DUBAI The Islamic Development Bank (IDB) ISDBA.UL will set up a $10 billion sukuk issuance program on the Nasdaq Dubai exchange, a boost to Dubai's efforts to become a top center for Islamic finance in competition with other cities.
It would be the Jeddah-based IDB's third sukuk program - it already issues Islamic bonds in London and Kuala Lumpur - and its first in a Middle Eastern country. The international lender, which has 56 member countries, promotes economic development in Muslim countries and communities.
In January, Dubai launched a drive to become a center for Islamic business; its exchanges have so far listed $12.5 billion of sukuk and the total is expected to reach $16 billion by year- end, a statement from the office of Dubai's ruler said late on Saturday.
No time frame was given for the launch of the IDB's program. Its sukuk are highly sought after by Islamic investors because of their AAA credit rating, so they could offer a much-needed boost to trading volumes in Dubai and encourage more issuers from outside the emirate to choose Dubai as their listing venue.
"As the IDB plans a significant expansion of its activities, Dubai's world class exchange and regulatory architecture together with its commitment to providing Islamic finance solutions of the highest quality make it a natural home for our securities," IDB president Ahmad Mohamed Ali was quoted as saying in the statement.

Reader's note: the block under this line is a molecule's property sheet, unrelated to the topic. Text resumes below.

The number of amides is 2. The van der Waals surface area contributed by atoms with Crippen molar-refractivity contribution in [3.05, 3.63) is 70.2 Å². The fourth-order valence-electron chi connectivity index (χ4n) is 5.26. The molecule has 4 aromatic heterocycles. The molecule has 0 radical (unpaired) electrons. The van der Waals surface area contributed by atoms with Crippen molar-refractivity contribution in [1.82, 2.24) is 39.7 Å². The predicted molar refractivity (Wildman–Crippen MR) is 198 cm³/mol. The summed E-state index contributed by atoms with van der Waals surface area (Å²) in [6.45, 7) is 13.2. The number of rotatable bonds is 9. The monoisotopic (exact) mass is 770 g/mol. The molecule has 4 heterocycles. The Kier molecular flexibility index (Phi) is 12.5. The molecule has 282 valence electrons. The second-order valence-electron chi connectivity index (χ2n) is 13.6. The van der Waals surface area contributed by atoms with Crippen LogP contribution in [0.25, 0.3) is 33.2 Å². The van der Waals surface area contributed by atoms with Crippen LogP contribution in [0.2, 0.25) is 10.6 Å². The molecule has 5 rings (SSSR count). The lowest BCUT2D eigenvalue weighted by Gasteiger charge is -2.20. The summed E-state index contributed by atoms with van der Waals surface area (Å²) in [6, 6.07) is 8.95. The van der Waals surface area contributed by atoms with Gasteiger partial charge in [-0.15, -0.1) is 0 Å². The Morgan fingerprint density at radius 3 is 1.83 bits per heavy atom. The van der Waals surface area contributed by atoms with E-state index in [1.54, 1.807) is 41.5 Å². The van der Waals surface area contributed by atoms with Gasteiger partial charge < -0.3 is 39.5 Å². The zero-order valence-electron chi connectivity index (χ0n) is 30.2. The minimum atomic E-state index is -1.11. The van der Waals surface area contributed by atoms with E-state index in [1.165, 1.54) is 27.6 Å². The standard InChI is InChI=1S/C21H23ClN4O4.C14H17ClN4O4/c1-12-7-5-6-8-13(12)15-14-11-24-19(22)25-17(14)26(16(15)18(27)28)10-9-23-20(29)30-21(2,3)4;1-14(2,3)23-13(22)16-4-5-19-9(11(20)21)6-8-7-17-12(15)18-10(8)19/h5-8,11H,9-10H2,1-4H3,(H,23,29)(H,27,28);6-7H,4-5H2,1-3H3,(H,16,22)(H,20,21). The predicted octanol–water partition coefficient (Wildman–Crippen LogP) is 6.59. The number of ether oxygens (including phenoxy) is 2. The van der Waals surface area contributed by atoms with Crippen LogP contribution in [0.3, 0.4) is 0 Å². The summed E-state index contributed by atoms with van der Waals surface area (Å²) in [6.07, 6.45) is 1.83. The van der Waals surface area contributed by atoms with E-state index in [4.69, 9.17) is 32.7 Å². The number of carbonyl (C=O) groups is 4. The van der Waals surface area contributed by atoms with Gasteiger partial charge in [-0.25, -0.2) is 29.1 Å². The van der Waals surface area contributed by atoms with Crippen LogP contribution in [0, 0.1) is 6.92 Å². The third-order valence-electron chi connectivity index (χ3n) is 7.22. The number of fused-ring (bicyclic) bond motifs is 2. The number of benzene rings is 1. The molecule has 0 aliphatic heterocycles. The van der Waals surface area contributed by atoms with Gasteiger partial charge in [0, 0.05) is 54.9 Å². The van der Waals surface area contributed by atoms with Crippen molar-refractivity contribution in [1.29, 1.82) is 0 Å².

The IDB also plans to expand its sukuk program on the London Stock Exchange (LSE.L) this month to $10 billion from the current $6.5 billion. It has issued 15 sukuk in London since 2005.
In addition, the IDB has a 1 billion ringgit ($313 million) program listed on Bursa Malaysia (BMYS.KL), which has raised a total of 700 million ringgit via three sukuk since 2008.
Dubai's announcement comes days after Britain unveiled plans to issue a 200 million pound ($320 million) sovereign sukuk, the first from a Western country, ramping up efforts to promote itself as an Islamic finance hub.
Prime Minister David Cameron announced the intention during the World Islamic Economic Forum, a major conference for the industry, in London last week; the event will be held in Dubai next year.
(Editing by Andrew Torchia)